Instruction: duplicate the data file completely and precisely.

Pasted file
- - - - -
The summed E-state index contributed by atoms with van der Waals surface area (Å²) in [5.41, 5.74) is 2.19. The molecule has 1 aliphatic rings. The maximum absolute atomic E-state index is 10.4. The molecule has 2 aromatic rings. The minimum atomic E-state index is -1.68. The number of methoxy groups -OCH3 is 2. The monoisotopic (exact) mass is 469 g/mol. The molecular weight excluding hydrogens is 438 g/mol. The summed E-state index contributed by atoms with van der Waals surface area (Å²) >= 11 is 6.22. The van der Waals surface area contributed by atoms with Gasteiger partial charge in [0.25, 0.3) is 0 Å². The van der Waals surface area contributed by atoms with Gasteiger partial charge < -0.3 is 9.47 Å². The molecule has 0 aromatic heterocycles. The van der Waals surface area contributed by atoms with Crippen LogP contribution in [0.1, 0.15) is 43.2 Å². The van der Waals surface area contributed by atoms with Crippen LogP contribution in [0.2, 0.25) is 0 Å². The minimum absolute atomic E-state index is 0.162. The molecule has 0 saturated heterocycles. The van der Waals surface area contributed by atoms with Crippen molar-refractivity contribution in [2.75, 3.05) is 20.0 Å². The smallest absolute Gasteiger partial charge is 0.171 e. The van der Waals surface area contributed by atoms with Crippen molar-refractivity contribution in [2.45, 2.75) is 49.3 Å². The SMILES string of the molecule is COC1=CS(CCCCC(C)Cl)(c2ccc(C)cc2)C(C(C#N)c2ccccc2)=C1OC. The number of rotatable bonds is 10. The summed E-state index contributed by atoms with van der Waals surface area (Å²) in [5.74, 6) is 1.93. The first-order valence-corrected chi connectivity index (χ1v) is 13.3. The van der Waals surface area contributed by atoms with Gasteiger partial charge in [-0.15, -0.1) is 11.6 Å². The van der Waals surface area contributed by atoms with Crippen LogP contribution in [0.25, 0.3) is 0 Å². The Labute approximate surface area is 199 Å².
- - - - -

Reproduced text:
The summed E-state index contributed by atoms with van der Waals surface area (Å²) in [5.41, 5.74) is 2.19. The molecule has 1 aliphatic rings. The maximum absolute atomic E-state index is 10.4. The molecule has 2 aromatic rings. The minimum atomic E-state index is -1.68. The number of methoxy groups -OCH3 is 2. The monoisotopic (exact) mass is 469 g/mol. The molecular weight excluding hydrogens is 438 g/mol. The summed E-state index contributed by atoms with van der Waals surface area (Å²) >= 11 is 6.22. The van der Waals surface area contributed by atoms with Gasteiger partial charge in [0.25, 0.3) is 0 Å². The van der Waals surface area contributed by atoms with Gasteiger partial charge < -0.3 is 9.47 Å². The molecule has 0 aromatic heterocycles. The van der Waals surface area contributed by atoms with Crippen LogP contribution in [0.1, 0.15) is 43.2 Å². The van der Waals surface area contributed by atoms with Crippen LogP contribution in [0.2, 0.25) is 0 Å². The minimum absolute atomic E-state index is 0.162. The molecule has 0 saturated heterocycles. The van der Waals surface area contributed by atoms with Crippen molar-refractivity contribution in [2.75, 3.05) is 20.0 Å². The smallest absolute Gasteiger partial charge is 0.171 e. The van der Waals surface area contributed by atoms with Crippen molar-refractivity contribution in [2.45, 2.75) is 49.3 Å². The SMILES string of the molecule is COC1=CS(CCCCC(C)Cl)(c2ccc(C)cc2)C(C(C#N)c2ccccc2)=C1OC. The number of rotatable bonds is 10. The summed E-state index contributed by atoms with van der Waals surface area (Å²) in [5.74, 6) is 1.93. The first-order valence-corrected chi connectivity index (χ1v) is 13.3. The van der Waals surface area contributed by atoms with Gasteiger partial charge in [-0.15, -0.1) is 11.6 Å². The van der Waals surface area contributed by atoms with Crippen LogP contribution in [0.25, 0.3) is 0 Å². The Labute approximate surface area is 199 Å².